“Faced with this situation of terrible suffering in which society lives today, we, grassroots organizations, civil society groups, and platforms of principled political parties have decided in unity to reject the state of emergency law, the widespread corruption, the Constitutional changes, the maintenance of the exclusionary CEP, and the extension of the presidential term,” said Tet Kole’s Paulette Joseph and Bateau Junior in a message read at the Champ de Mars’ Constitution Place. “We have decided to launch a mobilization which will continue until the complete satisfaction of our demands. We demand the immediate resignation of President Préval for betraying the trust of the people, for violating the Constitution, and for liquidating the country for foreigners. We demand the formation of a provisional government to improve the living conditions of people who were victim of the Jan. 12 disaster. We want to lay the foundations for rebuilding a better Haiti. We demand the annulment of the 18 month state of emergency law.”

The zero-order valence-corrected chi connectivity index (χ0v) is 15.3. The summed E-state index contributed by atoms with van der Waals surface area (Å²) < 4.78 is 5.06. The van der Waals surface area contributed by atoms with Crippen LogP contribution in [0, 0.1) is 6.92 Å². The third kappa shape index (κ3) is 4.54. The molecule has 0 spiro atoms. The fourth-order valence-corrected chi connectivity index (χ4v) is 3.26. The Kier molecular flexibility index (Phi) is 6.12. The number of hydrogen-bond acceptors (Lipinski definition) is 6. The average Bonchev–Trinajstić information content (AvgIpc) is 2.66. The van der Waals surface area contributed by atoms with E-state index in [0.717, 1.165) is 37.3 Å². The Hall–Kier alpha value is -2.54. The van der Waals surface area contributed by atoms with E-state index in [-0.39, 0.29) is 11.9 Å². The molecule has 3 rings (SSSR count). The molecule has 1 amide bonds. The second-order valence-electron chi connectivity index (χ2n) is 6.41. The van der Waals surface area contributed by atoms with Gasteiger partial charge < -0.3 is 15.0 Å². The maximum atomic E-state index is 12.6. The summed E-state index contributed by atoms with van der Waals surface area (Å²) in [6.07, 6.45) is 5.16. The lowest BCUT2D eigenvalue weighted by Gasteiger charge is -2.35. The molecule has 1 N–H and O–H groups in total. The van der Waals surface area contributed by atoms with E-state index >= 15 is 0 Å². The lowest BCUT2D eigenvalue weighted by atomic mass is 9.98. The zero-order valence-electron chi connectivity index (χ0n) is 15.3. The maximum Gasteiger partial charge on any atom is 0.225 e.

Most of the demonstrators marched to the crumpled National Palace from St.
Jean Bosco, where Father Aristide used to preach before the church was burned by neo-Duvalierist thugs on Sep. 11, 1988. Feeder marches from the Belair et Carrefour Feuilles slums also joined the masses in the Champ de Mars.
Many demonstrators carried glossy posters of Aristide in the red graduation tunic he wore when receiving his South African doctoral degree in April 2007, or tattered newsprint photos of him carefully cut from the cover of the news weekly Haiti Liberté.
“Down with Préval! Down with occupation! Down with exclusionary elections!
Down with neoliberal policies!” the demonstrators chanted during the three hour march.
Near the Palace, Haitian riot police fired bullets and teargas at the demonstrators. Witnesses say that policemen beat several demonstrators including Makenson Pierre and Robenson Rémy, two musicians with the « Easy Rara » street band whose drums and horns motivated marchers.
Haitian police and UN soldiers arrested four demonstrators, and unconfirmed reports say several protestors were wounded.
Meanwhile, about 60 miles west in Miragoane and north in Gonaives, hundreds of people, mostly Lavalas partisans, in both cities also demonstrated with the same demands as the capital.
In the northern city of Cap Haitien, hundreds of residents held an action of banging pots and pans to signal unhappiness with Préval’s food policies.